The latest on house prices

    Andrew Pegler – 10 June 2011


    Is that the pitta patter of a big drop I can hear coming down the stairs?

    It’s part of Aussie folklore now, that we dodged a bullet during the GFC. But if you ever get a nagging feeling that we didn’t dodge it permanently, that our desperate cleverness just temporarily propped up our house of cards, it might please you – or not – to know some pretty smart people feel the same way.

    One of those is economist Steve Keen, who has predicted house prices will plunge by 30% to 40% over the next ten to fifteen years. He has even staked his reputation on a high, single-digit drop (close to 10%) over the next twelve months.

    Bunkum or wisdom?

    If you ask me, it comes down to how you measure demand – for housing. Regular readers will be all over this like a rash: all things being equal, if demand rises, so does the price. If demand drops, so does the value of your property.

    So how strong is housing demand right now? Business Spectator recently set Steve Keen onto another economist, Harley Dale, from the Housing Industry Association. It was a duel at ten paces, mano-o-mano (although very civil). The discussion got interesting when they tackled my pet topic: housing demand.

    Harley Dale, who gets paid by the housing industry, argued prices would be flat to moderately lower for the next year. He said rising demand, caused by a strong labour market and income growth, would be neutralised by upward pressure on interest rates and ‘post-GFC nervousness’. (New medical condition, anyone?)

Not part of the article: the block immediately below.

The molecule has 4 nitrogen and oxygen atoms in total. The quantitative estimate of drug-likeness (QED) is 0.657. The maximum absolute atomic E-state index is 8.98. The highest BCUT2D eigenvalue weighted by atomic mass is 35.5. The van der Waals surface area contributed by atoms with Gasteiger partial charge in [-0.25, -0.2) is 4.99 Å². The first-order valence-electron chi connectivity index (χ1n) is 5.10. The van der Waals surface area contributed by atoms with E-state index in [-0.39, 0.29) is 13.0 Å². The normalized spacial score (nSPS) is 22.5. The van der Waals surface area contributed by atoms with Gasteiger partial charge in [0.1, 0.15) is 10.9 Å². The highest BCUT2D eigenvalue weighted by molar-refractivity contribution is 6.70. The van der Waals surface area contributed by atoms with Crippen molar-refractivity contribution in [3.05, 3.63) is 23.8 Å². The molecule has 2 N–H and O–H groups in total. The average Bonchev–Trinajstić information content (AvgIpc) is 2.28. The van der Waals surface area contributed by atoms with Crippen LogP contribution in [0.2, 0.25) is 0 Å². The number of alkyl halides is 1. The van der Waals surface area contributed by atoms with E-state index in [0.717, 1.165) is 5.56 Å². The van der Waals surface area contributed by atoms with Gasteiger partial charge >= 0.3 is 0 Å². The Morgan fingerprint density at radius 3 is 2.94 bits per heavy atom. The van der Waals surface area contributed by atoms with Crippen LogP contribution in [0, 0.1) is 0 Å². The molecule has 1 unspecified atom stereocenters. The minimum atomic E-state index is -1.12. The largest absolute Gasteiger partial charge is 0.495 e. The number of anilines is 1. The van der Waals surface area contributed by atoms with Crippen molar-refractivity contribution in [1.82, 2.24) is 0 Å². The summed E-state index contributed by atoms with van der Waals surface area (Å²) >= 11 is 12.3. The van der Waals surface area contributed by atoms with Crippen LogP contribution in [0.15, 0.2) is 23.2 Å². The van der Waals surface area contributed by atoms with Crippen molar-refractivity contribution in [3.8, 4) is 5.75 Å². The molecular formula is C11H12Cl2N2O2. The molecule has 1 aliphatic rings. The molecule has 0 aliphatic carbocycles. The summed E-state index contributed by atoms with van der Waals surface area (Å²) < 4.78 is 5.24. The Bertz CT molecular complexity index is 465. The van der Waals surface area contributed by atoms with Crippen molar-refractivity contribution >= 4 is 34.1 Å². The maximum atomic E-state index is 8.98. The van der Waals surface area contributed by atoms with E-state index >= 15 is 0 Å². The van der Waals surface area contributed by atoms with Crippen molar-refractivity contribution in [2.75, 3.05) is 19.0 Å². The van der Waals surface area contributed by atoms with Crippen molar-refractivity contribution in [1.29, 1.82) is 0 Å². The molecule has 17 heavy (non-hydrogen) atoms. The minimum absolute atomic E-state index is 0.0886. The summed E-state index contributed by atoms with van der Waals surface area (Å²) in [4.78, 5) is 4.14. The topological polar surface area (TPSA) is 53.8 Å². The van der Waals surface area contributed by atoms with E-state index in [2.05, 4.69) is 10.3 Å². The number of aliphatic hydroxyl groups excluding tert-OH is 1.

But Steve Keen wouldn’t have a bar of it. He argues housing demand has got nothing to do with income or population pressures. He says people don’t buy houses. Say what? You heard right. He clarifies: people with mortgages buy houses. Therefore, the key driver of housing demand and prices is not rising income – it’s rising debt.

    Which gets you thinking. The GFC was all about banks taking on too much debt. And right now it’s a fact, ladies and gents, that Australians have higher levels of household debt than Americans. And as we move to reduce that debt, or are forced to by rising interest rates, demand for housing – and therefore house prices – will fall along with the debt levels.

    So are we looking at big price drops or not? Anyone who tells you ‘for sure’ has either invented a working prototype of a crystal ball, or is just making an educated guess. But one thing does seem highly likely: there’ll be no good news for home owners. Housing prices will be flat, slightly weaker or downright terrible. For those with mortgages, let us hope it’s not the latter.